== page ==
Front Porch Blog

Appalachian Coal: the faucet is almost dry

The issues with coal-fired power plant emissions are well chronicled – increased lung and cardiovascular disease, loss of visibility, and (somewhat importantly) the complete shattering of our global climactic patterns.

Many are also seeing for the first time that extracting coal is as destructive (and socially expensive) as emitting coal. Mountaintop removal and strip mining are decimating the majestic Appalachian Mountains – the oldest mountains on this continent. More than 1 million acres have been blasted away, and shoved recklessly into creek-beds and hollows. 1200+ miles of headwater streams have been buried, poisoning the water for us and those who live down stream.

The ancient hardwood forests of Appalachia (themselves an important carbon sink in our war on CO2) are often shoved aside with the mountain, left to rot and clog our streams without even being commercially harvested. The “rape” of Appalachia, as Senator Webb has called it.

How much coal would be “worth it?”
100 years?
250 years?
500 years?

Hows about a dozen?

Well, I know “science” isn’t the most popular thing in Washington these days, but according to “facts” we are sitting on AT MOST a mere 10-15 years of coal in the Appalachians.

Take a look at the region carrying the heaviest load for American coal production, and you’ll see that we are definitively beyond “peak coal” in Appalachia.

So says the USGS…

“Sufficient high-quality, thick, bituminous resources remain in [Appalachian Basin] coal beds and coal zones to last for the next one to two decades at current production.”

United States Geological Survey (USGS), 2000 AD

So says the Department of Energy…

“[2002-2005] is the first time the Appalachian Region has experienced four consecutive years of coal production of less than 400 million short tons since the 1960s.”

– DOE/EIA-0584 (2005) Annual Coal Report 200516

So says Public Utilities Fortnightly:

Central Appalachia proved-in-place production capacity declined by 8 million tons per year in 2005, despite record level price signals since late 2003. ”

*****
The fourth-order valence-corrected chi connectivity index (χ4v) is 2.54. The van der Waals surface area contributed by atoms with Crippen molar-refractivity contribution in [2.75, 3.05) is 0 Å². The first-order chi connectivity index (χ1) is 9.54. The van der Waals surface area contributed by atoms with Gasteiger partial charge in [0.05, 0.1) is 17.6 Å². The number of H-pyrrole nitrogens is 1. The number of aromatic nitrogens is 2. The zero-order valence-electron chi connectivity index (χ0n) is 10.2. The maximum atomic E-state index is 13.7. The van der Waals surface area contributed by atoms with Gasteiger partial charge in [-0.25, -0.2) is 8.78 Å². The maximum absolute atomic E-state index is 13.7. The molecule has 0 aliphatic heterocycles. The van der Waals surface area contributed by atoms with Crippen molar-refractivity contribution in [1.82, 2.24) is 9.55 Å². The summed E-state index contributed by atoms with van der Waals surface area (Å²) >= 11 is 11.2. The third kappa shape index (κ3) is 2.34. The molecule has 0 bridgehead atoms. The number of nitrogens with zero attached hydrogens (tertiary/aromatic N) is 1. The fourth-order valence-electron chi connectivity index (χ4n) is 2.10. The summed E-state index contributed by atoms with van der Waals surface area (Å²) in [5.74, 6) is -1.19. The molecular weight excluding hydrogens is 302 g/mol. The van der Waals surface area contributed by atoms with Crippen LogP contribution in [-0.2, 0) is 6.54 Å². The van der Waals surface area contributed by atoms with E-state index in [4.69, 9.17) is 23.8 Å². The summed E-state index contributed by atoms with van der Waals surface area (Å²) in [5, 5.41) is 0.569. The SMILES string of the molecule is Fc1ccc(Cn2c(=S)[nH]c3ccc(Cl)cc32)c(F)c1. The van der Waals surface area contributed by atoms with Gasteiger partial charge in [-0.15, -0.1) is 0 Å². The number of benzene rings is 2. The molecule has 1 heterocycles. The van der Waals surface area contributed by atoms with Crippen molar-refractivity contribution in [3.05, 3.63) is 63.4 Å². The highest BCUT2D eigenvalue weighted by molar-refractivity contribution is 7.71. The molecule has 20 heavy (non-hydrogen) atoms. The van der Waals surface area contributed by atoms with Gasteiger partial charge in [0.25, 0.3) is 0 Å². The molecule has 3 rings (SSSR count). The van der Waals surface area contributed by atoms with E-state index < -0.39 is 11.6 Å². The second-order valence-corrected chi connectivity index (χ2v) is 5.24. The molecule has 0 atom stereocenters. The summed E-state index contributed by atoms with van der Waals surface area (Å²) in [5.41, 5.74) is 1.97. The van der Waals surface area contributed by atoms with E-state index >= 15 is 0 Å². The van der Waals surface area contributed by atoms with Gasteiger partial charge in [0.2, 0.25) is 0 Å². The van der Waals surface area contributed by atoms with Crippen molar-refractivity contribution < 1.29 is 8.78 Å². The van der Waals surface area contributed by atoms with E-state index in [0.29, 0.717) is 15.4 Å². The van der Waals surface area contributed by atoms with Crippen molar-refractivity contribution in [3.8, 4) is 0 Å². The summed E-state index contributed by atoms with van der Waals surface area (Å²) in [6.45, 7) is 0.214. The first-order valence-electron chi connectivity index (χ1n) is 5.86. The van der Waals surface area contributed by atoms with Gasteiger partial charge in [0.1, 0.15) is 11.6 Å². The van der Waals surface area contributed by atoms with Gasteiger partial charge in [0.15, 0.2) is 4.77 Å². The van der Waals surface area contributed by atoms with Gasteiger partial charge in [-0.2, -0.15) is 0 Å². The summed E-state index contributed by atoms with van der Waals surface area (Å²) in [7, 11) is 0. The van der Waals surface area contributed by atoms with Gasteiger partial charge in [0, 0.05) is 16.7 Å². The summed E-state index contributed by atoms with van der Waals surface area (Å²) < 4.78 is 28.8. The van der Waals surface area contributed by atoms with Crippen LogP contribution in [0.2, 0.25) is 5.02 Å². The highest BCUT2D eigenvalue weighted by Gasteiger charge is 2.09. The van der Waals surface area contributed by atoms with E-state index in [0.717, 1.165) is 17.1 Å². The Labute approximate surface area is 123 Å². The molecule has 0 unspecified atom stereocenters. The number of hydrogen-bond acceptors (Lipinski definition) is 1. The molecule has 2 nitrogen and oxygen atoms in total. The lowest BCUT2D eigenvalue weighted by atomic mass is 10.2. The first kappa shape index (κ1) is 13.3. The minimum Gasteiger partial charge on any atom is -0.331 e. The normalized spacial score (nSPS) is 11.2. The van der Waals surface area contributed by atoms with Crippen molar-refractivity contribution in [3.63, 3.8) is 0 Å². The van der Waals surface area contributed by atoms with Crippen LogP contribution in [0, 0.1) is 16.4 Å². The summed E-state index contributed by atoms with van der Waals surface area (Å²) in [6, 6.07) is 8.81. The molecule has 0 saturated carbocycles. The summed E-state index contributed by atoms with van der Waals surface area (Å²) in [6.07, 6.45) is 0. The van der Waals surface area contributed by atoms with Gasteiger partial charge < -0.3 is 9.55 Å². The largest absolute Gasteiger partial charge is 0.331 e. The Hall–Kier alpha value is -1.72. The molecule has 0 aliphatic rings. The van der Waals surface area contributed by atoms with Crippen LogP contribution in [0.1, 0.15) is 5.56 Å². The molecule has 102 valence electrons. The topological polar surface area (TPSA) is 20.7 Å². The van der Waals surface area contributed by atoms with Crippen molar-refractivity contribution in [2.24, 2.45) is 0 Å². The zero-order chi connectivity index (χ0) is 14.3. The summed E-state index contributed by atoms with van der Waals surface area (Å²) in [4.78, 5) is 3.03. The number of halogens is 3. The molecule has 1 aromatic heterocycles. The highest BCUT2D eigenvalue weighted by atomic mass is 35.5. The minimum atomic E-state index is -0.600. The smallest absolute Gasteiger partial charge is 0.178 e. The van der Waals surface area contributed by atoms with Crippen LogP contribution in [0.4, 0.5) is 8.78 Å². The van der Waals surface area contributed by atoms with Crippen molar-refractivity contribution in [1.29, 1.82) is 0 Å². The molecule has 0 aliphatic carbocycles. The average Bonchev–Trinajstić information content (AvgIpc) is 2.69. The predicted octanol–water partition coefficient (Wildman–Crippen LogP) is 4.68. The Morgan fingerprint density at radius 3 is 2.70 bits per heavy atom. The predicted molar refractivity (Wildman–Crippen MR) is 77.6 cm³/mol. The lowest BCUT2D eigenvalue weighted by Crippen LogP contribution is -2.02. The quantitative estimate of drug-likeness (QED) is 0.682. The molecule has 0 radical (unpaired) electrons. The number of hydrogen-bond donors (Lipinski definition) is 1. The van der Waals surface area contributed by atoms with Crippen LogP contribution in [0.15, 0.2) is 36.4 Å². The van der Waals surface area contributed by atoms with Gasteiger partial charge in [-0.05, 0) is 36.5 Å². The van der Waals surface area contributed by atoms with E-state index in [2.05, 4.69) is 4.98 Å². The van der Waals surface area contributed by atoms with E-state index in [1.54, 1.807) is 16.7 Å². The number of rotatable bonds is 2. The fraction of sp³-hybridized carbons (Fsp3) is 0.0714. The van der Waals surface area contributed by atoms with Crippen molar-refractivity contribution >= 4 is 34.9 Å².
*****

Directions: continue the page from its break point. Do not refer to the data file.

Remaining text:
From: “A Wakeup Call for Coal” – Public Utilities Fortnightly, December, 2006
by Gary L. Hunt and Hans Daniels of Global Energy Advisors5

To get a better picture of what is happening, zoom in even closer on a state like Virginia:

Both projections see Appalachian coal production dropping at an alarming rate. But you will see that production, looking at actual outputs, actually follows the pessimistic projection in the regional picture.

This means that Appalachian coal is on its way to bust. Because of the expense of moving an entire mountain to get to the little coal we have left, the cost of Appalachian coal has DOUBLED in the last decade. And they tell us they are blowing up our mountains to give us cheap electricity!?

In fact, central Appalachian coal is now the most expensive on the domestic market (page 4 of .pdf)

The Appalachian Mountains have lost 6 kilometers in height over millions of year of natural weathering and erosion, churning ancient Carboniferous Era forest into that magical rock – coal. Now, mountaintop by mountaintop, the Appalachians are being removed from the earth once and for all. And at what gain?

1) To produce jobs?
No. Mountaintop removal is used specifically because it employs (significantly) fewer workers.

2) To produce energy?
No. Mountaintop removal supplies just 5% of our energy. You can only burn coal one time, and we can supply a far greater amount of energy through conservation, efficiency, and green power annually.

3) To bring the people of Appalachia the “flat land” we always “needed?
No. Less than 1% of reclaimed sites are used commercially. One or two are remade into golf courses or prisons. But the ones that the politicians don’t see look like this…

(Pictures taken 10+ years into “reclamation process”)


The Clean Water Protection Act (HR 2169) is a simple bill that would slow and even stop most mountaintop removal coal-mining. This simple two sentence bill would reverse the Bush Administration’s 2002 decision that the toxic “waste” from mountaintop removal sites could be defined as “fill material” and dumped into our water ways.

Please take a few minutes and see if your Congressperson is a co-sponsor of the Clean Water Protection Act (HR 2169).

If they are a co-sponsor of HR 2169, thank them.

If they are not, contact them and ask them to “Co-sponsor the Clean Water Protection Act” (HR 2169).

If you have contacted them, and would like to do more, please help us work on the following targets. They are of national importance because of their seats on the “Water Resources Subcommittee,” where the “Clean Water Protection Act (HR 2169) will go first.
Eddie Bernice Johnson (TX-30) (Chairwoman)

Brian Baird (WA-03)

Russ Carnahan (MO-03)

John T. Salazar (CO-03)

Mazie K. Hirono (HI-02)

Grace F. Napolitano (CA-38)

Michael A. Arcuri (NY-24)

Another great way to be involved is to participate in DevilsTower’s “30 days for the mountains” series at DailyKos. Please leave comments and participate as you are able.





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